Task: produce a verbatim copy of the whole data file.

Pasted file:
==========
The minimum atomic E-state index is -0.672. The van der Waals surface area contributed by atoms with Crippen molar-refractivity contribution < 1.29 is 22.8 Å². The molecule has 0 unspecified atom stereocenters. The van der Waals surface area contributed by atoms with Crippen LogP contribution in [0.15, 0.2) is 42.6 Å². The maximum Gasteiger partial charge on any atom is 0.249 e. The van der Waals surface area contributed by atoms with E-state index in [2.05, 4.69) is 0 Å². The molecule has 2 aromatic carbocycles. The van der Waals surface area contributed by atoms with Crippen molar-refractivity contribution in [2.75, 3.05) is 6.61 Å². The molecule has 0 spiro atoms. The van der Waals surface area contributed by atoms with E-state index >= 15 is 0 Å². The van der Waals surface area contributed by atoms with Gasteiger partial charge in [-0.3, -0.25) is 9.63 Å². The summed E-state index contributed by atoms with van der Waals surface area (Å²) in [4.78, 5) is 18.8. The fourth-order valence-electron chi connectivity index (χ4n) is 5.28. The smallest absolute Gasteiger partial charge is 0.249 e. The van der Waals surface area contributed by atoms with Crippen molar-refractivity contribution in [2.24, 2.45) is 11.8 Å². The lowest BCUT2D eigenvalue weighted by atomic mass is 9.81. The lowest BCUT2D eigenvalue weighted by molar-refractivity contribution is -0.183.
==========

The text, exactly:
The minimum atomic E-state index is -0.672. The van der Waals surface area contributed by atoms with Crippen molar-refractivity contribution < 1.29 is 22.8 Å². The molecule has 0 unspecified atom stereocenters. The van der Waals surface area contributed by atoms with Crippen LogP contribution in [0.15, 0.2) is 42.6 Å². The maximum Gasteiger partial charge on any atom is 0.249 e. The van der Waals surface area contributed by atoms with E-state index in [2.05, 4.69) is 0 Å². The molecule has 2 aromatic carbocycles. The van der Waals surface area contributed by atoms with Crippen molar-refractivity contribution in [2.75, 3.05) is 6.61 Å². The molecule has 0 spiro atoms. The van der Waals surface area contributed by atoms with E-state index >= 15 is 0 Å². The van der Waals surface area contributed by atoms with Gasteiger partial charge in [-0.3, -0.25) is 9.63 Å². The summed E-state index contributed by atoms with van der Waals surface area (Å²) in [4.78, 5) is 18.8. The fourth-order valence-electron chi connectivity index (χ4n) is 5.28. The smallest absolute Gasteiger partial charge is 0.249 e. The van der Waals surface area contributed by atoms with Crippen molar-refractivity contribution in [2.24, 2.45) is 11.8 Å². The lowest BCUT2D eigenvalue weighted by atomic mass is 9.81. The lowest BCUT2D eigenvalue weighted by molar-refractivity contribution is -0.183.